by Sarah Henry
Urine tests provide your doctor or midwife with important information about diseases or conditions that could potentially affect you or your growing baby. That's why at each prenatal visit, you'll be asked to give a urine sample as part of your regular exam.
This sample is used to help determine if you have diabetes, kidney disease, or a bladder infection by measuring the levels of sugar, protein, bacteria, or other substances in your urine. The test is routine and painless and could prevent a lot of trouble down the road.
What does a urine test involve?
Urine can be collected any time of day. You will most likely be given a sterile cup to collect a sample before your exam. Before urinating, use a sterile towelette to wipe your genitals from front to back, and then release a small amount of urine into the toilet -- this prevents the sample from being contaminated with bacteria or other secretions that may invalidate the results. Put the container in your urine stream, and collect at least one to two ounces.
This sample is then checked with chemically treated testing strips or sticks, and the results are usually available right away. If more analysis is necessary, your urine may be sent to a lab for additional assessment.
What can a urine test detect?
Typically, there is very little or no sugar (glucose) in urine during pregnancy. But when blood sugar levels in the body are too high, excess sugar can end up in the urine. This can be seen with gestational diabetes, a form of diabetes that only develops during pregnancy. It occurs when pregnancy hormones disrupt the body's ability to use insulin, a chemical that turns blood sugar into energy.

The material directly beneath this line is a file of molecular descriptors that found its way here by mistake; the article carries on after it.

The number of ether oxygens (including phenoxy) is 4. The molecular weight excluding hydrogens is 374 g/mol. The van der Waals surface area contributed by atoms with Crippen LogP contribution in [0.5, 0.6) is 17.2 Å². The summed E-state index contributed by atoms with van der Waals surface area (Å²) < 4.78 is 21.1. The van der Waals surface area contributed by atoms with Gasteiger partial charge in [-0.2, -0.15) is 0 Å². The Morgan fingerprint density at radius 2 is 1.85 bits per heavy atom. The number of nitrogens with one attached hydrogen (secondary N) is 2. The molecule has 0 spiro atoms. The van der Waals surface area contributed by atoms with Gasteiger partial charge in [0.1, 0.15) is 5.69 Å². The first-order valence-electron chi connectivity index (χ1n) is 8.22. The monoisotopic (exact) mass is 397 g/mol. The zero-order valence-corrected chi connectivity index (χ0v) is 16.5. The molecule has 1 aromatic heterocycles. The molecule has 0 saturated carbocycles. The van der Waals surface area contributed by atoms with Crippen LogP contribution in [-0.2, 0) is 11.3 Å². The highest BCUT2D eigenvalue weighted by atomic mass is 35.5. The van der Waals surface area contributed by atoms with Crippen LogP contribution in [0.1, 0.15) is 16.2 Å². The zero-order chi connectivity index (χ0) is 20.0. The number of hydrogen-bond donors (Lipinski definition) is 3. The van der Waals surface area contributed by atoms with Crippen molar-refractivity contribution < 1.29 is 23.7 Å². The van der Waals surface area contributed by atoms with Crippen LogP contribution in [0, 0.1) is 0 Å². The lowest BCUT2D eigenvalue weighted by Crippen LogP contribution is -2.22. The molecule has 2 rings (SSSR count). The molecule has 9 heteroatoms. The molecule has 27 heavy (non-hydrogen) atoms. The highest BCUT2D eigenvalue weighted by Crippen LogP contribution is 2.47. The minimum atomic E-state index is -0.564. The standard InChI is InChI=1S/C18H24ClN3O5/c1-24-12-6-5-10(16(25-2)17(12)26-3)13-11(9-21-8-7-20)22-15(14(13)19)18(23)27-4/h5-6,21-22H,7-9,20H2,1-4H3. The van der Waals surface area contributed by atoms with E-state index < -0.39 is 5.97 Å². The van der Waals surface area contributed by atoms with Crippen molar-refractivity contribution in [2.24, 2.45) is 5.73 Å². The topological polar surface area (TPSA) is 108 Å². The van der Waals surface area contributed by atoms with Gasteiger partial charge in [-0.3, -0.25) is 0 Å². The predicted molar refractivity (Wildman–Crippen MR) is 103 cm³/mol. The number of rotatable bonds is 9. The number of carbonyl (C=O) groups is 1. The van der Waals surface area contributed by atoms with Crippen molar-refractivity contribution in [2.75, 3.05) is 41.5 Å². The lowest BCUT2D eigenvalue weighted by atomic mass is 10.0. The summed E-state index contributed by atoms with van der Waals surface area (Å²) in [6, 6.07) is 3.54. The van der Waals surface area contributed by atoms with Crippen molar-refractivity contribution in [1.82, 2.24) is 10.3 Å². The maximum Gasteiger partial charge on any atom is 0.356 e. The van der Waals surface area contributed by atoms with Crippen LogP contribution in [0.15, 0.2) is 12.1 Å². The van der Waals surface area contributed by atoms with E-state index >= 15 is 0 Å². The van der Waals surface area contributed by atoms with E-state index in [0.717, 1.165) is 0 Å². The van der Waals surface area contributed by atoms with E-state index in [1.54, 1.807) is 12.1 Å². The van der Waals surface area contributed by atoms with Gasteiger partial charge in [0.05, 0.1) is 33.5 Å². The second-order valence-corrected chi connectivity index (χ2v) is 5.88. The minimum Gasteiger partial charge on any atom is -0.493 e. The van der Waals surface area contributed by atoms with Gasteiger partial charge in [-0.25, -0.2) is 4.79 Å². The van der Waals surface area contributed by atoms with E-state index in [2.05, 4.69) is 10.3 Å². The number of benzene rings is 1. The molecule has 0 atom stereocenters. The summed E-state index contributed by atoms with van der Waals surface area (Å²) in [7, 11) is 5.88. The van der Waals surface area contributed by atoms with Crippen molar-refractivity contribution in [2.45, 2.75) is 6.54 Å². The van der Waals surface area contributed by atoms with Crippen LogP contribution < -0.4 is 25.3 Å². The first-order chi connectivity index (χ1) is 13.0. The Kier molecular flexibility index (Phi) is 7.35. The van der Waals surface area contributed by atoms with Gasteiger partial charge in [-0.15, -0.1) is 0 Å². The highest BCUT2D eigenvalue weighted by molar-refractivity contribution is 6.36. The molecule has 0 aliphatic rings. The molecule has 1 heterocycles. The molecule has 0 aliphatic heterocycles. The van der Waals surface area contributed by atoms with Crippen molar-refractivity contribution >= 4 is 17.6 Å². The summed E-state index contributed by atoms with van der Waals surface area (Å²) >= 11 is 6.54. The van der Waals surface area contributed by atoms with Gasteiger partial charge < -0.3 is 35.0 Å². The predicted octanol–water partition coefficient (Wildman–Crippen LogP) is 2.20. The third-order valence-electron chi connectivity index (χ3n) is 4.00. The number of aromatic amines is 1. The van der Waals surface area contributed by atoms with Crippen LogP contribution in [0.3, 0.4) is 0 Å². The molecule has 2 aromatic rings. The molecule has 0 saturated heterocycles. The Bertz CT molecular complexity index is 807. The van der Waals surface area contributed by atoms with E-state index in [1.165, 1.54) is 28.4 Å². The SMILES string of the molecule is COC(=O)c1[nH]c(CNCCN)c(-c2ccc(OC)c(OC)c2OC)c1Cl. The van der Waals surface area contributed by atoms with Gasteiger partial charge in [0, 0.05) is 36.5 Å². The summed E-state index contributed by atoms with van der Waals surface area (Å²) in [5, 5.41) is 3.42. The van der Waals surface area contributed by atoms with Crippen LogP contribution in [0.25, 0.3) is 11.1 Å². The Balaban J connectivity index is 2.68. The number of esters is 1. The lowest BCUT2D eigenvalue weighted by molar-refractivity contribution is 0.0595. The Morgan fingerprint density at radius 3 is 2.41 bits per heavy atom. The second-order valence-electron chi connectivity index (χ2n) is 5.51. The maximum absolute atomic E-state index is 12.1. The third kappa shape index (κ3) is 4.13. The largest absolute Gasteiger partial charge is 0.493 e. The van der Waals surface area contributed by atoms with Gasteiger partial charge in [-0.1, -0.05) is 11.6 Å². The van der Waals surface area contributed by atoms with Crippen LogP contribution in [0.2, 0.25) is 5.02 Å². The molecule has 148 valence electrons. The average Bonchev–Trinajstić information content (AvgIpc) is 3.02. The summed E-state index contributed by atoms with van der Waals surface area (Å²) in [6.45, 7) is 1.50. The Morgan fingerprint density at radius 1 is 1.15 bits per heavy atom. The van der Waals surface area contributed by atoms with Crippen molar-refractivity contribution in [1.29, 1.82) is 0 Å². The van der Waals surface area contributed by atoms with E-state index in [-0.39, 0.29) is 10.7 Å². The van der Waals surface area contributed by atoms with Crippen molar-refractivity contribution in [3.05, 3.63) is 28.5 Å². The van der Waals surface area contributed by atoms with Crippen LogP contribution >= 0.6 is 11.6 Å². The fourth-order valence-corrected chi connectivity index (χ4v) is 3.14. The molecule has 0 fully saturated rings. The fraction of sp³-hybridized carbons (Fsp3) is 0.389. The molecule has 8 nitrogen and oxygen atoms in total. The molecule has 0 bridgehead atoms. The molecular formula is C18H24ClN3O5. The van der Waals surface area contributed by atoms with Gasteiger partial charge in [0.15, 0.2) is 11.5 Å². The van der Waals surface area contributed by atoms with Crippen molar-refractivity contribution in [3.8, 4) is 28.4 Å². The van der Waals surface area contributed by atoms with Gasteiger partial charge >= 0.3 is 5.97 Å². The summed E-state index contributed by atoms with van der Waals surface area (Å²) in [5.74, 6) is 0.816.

A doctor often orders a blood test for diabetes early in your pregnancy if he or she knows you have other risk factors, like a personal or family history of gestational diabetes. And most doctors routinely screen for diabetes with blood tests between weeks 24 and 28 even if you have no known risks for diabetes. The screening test usually used is the one-hour oral glucose test, in which blood is tested for glucose one hour after drinking a sugary solution.
Each year, about 135,000 American moms-to-be are diagnosed with gestational diabetes -- and many of them had no symptoms. If you have gestational diabetes, it can often be controlled through diet and exercise and daily self-testing of blood sugar. Some women take insulin as part of their treatment plan.
Remember that most women with diabetes deliver healthy babies. But left unchecked, babies of mothers with gestational diabetes are more likely to weigh more than 9 pounds, sometimes making vaginal delivery difficult. Even more important, uncontrolled glucose levels throughout pregnancy can also lead to an increased risk of heart, kidney, and spine defects in your newborn.
Even if your urine test results are fine, most women also have blood drawn for a glucose test between weeks 24 and 28. But don't fret: One unusually high sugar level doesn't mean you have diabetes -- having a sweet drink or large meal too close to the time of the test can also cause a high reading. Your doctor will order a follow-up test to see if you truly have gestational diabetes.
Protein in urine (proteinuria) can indicate a urinary tract infection (UTI), a kidney infection or chronic kidney disease. When proteinuria develops later in pregnancy, it can be an early sign of preeclampsia, a pregnancy-related condition that can cause high blood pressure after the 20th week of pregnancy, and increase the risk of serious complications for mom and baby. Preeclampsia complicates about 7 percent of all pregnancies, and women with preeclampsia usually need immediate treatment to prevent problems with their health and delivery.
If you have proteinuria and your blood pressure is in the normal range, your health-care provider may order a urine culture to determine if an infection is causing the proteinuria. The culture can also identify the bacteria, allowing your provider to target the infection with the right antibiotic. You may have to wait 48 to 72 hours for the results. In the meantime, your provider may opt to start you on antibiotics. (Rest assured, several types of antibiotics are considered safe for pregnant women.) Your doctor may also ask you to collect urine over 24 hours to quantify the amount of protein in your urine.